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  • History Saturday – The Two Samuels

    Posted by Sgt. Mom on 11th January 2014 (All posts by )

    (OK, so I am late with the my usual History Friday segment. Stuff to work on in the real world, you know.)

    The annexation of Texas to the United States – the culmination of nearly a decade of mostly-back-stairs campaigning by Sam Houston – kicked off a war with Mexico, which had never really gotten over the loss of Coahuila-Tejas. Nearly half the Mexican states had rebelled violently when General Antonio Lopez de Santa Anna had abrogated the Mexican constitution of 1824 and established himself as dictator. Santa Anna put down the resulting rebellion with particular brutality, but thanks to the luck and skill of Sam Houston, and Santa Anna’s own miscalculations, Texas slipped from his grasp, maintaining a precarious state as an independent republic. Mexico threatened war, if annexation was accomplished and when it was, practically everyone directly involved was spoiling for a fight. (Although many Americans were anti-war in this particular case, including many northern Whigs like soon-to-be statesman Abraham Lincoln, and abolitionists, all of whom detested the addition of a slave-state to the union.)

    Among those most keen to have it done and get it over with were the volunteer Texas Rangers. Jack Hays had recruited a Texas force to serve along with Zachary Taylor’s command as spies and scouts. Two veterans of Jack Hays’ legendary Big Fight were along with him – Samuel Walker and Robert Addison ‘Ad’ Gillespie – when Taylor’s army took Matamoros and Camargo, and converged in several columns on Monterray. That city-stronghold was protected by fortified heights; Independence Hill, Fort Soldado, the Bishop’s Palace – and there the U.S. Army fought a savage battle at the gates of the city and in the surrounding heights, until the Mexican commanders offered an 8-week long truce. They would surrender the city, if they would allow the American army to allow them to evacuate their surviving troops. At the start of the siege, the Rangers were reported to have amused themselves by riding out to the walls, making flamboyant demonstrations of their horsemanship, provoking the Mexican gunners into firing, and then skillfully dodging the resulting cannon-balls aimed at them. By the time the truce was over, many of the Rangers’s limited enlistments were up, and they returned home to Texas. (So did Ad Gillespie – fatally wounded in the assault on the Bishop’s Palace fortifications. His body was returned for burial in a cemetery in San Antonio; Gillespie County, in the Texas Hill Country, is named for him.)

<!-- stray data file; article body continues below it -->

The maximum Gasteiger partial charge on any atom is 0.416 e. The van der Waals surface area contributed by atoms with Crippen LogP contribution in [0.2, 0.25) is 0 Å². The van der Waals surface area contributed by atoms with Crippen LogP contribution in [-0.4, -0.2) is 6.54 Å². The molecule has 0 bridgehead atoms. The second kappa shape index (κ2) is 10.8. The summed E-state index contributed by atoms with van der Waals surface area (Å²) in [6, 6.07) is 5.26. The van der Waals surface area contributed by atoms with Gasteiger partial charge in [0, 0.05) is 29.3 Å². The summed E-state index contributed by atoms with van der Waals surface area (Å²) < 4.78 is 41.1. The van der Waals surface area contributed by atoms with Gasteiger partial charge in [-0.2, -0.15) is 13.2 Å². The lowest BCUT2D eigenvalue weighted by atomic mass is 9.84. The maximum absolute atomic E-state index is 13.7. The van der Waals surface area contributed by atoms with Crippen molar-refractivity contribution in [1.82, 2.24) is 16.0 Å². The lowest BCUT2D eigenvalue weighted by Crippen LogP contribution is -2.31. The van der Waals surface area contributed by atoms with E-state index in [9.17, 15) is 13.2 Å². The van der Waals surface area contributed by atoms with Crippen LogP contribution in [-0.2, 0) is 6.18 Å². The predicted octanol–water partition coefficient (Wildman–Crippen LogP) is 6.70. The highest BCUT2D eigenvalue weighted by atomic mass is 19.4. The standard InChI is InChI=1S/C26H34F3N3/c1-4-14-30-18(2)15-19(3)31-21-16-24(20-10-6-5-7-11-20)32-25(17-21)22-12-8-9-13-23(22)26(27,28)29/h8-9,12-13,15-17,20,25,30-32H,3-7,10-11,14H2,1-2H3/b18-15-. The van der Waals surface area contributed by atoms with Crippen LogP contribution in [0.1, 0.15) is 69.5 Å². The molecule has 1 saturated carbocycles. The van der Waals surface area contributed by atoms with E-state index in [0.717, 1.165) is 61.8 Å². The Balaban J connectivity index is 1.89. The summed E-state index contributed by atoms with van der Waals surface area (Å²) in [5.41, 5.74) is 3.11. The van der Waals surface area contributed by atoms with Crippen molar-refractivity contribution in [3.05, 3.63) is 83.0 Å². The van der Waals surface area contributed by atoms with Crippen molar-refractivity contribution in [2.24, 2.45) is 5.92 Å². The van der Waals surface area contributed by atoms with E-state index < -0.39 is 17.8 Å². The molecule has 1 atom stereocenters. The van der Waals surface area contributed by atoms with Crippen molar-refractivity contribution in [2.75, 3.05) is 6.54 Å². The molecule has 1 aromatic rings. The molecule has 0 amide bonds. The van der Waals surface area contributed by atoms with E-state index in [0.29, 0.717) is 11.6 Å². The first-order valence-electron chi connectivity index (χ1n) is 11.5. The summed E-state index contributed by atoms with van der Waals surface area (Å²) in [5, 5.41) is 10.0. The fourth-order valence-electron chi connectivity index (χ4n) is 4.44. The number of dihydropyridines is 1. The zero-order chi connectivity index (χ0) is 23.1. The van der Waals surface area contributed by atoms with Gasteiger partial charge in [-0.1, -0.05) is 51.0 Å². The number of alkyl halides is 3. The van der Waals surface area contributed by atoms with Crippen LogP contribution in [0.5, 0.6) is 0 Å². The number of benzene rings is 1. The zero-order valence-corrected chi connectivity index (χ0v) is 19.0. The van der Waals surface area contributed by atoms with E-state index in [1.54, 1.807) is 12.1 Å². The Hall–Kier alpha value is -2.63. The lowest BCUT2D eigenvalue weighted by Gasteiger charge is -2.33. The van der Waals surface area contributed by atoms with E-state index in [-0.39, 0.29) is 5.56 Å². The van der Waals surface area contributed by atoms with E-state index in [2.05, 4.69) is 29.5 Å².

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    Posted in Americas, Diversions, History | 4 Comments »

    History Friday – The Tireless Mr. Colt

    Posted by Sgt. Mom on 20th September 2013 (All posts by )

    (Part the second, first part here.)
    The redesigned and improved revolver – the Walker Colt – turned out to be a nearly five-pound brute of a weapon, and returned Sam to the arms-manufacturing business with renewed zest. He subcontracted production of them first with Eli Whitney Blake (nephew of Eli Whitney) at Blake’s Whitneyville armory. The contract specified that the machinery used would revert back into Colt’s ownership at completion of the contract – for Sam had set up shop in a former cotton mill in Hartford, Connecticut. He incorporated the company as Colt’s Patent Fire Arms Manufacturing Company. He held most of the shares; trusted friends and relatives held the remainder.
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    Posted in Business, Diversions, Entrepreneurship, History | 1 Comment »

    History Friday – The Tireless Mr. Colt

    Posted by Sgt. Mom on 13th September 2013 (All posts by )

    Born in Hartford, Connecticut in 1814, Samuel “Sam” Colt was an innovator and inventor, single-minded, energetic to the point of hyperactivity, and the very epitome of a self-made man – of which there were a great many in 19th century America. At the age of seven years, his mother died. She was the daughter of a fairly well-to-do family; his father was a farmer turned minor industrialist, having gone into the business of manufacturing textiles with the aid of his in-laws. When Sam was eleven, his father went bankrupt. While the senior Colt attempted to regain his economic footing, Sam and his five brothers and sisters were farmed out to relatives and neighbors. Sam was apprenticed to a farmer, with the understanding that he attended school regularly. Which Sam Colt did, but likely did not learn anything beyond what he was really interested in – his handwriting was lamentable and his spelling a matter best left unmentioned. But he read widely and voraciously; his favorite was a then-popular scientific encyclopedia called the Compendium of Knowledge, and sometime in his early teens he resolved to be an inventor. At fifteen, he left school and went to work in his father’s mill, a splendid venue for tinkering – and indulging in a taste for showing off. On July 4th, 1829, he gained a degree of local notoriety by blowing up a raft in a local shallow pond, detonating a large quantity of gunpowder with a galvanic cell which he had built himself. He had advertised the event beforehand, by having handbills printed and distributed – so there was a substantial crowd gathered for the show. But the raft with the battery and gunpowder on it had drifted from position – and the resulting mighty blast showered the crowd with mud.
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    Posted in Americas, Business, History, RKBA | 4 Comments »